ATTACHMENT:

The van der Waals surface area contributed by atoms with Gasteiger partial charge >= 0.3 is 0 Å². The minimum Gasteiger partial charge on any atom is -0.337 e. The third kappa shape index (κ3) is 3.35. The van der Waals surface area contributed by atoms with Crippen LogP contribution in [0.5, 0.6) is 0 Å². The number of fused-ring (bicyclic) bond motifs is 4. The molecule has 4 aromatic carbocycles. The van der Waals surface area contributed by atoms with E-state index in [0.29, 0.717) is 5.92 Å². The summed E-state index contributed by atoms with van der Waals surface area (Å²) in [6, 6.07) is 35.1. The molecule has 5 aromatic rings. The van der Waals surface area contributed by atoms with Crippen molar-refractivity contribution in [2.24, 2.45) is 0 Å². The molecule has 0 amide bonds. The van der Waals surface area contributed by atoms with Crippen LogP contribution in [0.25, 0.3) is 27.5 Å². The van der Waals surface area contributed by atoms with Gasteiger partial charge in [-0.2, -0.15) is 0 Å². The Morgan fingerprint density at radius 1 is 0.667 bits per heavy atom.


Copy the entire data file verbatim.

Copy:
The van der Waals surface area contributed by atoms with Gasteiger partial charge >= 0.3 is 0 Å². The minimum Gasteiger partial charge on any atom is -0.337 e. The third kappa shape index (κ3) is 3.35. The van der Waals surface area contributed by atoms with Crippen LogP contribution in [0.5, 0.6) is 0 Å². The number of fused-ring (bicyclic) bond motifs is 4. The molecule has 4 aromatic carbocycles. The van der Waals surface area contributed by atoms with E-state index in [0.29, 0.717) is 5.92 Å². The summed E-state index contributed by atoms with van der Waals surface area (Å²) in [6, 6.07) is 35.1. The molecule has 5 aromatic rings. The van der Waals surface area contributed by atoms with Crippen molar-refractivity contribution in [2.24, 2.45) is 0 Å². The molecule has 0 amide bonds. The van der Waals surface area contributed by atoms with Crippen LogP contribution in [0.25, 0.3) is 27.5 Å². The van der Waals surface area contributed by atoms with Gasteiger partial charge in [-0.2, -0.15) is 0 Å². The Morgan fingerprint density at radius 1 is 0.667 bits per heavy atom.